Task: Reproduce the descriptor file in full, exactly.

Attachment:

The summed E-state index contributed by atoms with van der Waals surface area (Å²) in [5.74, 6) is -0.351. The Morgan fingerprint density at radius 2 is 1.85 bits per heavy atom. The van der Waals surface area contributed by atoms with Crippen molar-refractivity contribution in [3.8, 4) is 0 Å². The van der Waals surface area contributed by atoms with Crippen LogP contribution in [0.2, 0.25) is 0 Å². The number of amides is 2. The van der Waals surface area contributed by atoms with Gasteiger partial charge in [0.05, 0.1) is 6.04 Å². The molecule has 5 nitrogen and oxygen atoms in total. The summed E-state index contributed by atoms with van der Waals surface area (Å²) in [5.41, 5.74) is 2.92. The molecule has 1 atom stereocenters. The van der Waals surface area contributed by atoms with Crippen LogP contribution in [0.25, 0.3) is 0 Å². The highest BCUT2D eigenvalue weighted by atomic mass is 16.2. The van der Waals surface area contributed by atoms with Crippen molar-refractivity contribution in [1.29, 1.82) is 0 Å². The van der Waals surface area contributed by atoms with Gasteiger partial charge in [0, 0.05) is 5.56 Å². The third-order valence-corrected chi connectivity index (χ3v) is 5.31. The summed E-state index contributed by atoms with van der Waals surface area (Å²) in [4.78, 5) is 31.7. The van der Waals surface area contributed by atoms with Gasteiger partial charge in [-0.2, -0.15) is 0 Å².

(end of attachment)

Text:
The summed E-state index contributed by atoms with van der Waals surface area (Å²) in [5.74, 6) is -0.351. The Morgan fingerprint density at radius 2 is 1.85 bits per heavy atom. The van der Waals surface area contributed by atoms with Crippen molar-refractivity contribution in [3.8, 4) is 0 Å². The van der Waals surface area contributed by atoms with Crippen LogP contribution in [0.2, 0.25) is 0 Å². The number of amides is 2. The van der Waals surface area contributed by atoms with Gasteiger partial charge in [0.05, 0.1) is 6.04 Å². The molecule has 5 nitrogen and oxygen atoms in total. The summed E-state index contributed by atoms with van der Waals surface area (Å²) in [5.41, 5.74) is 2.92. The molecule has 1 atom stereocenters. The van der Waals surface area contributed by atoms with Crippen LogP contribution in [0.25, 0.3) is 0 Å². The highest BCUT2D eigenvalue weighted by atomic mass is 16.2. The van der Waals surface area contributed by atoms with Crippen molar-refractivity contribution in [1.29, 1.82) is 0 Å². The van der Waals surface area contributed by atoms with Gasteiger partial charge in [0, 0.05) is 5.56 Å². The third-order valence-corrected chi connectivity index (χ3v) is 5.31. The summed E-state index contributed by atoms with van der Waals surface area (Å²) in [4.78, 5) is 31.7. The van der Waals surface area contributed by atoms with Gasteiger partial charge in [-0.2, -0.15) is 0 Å².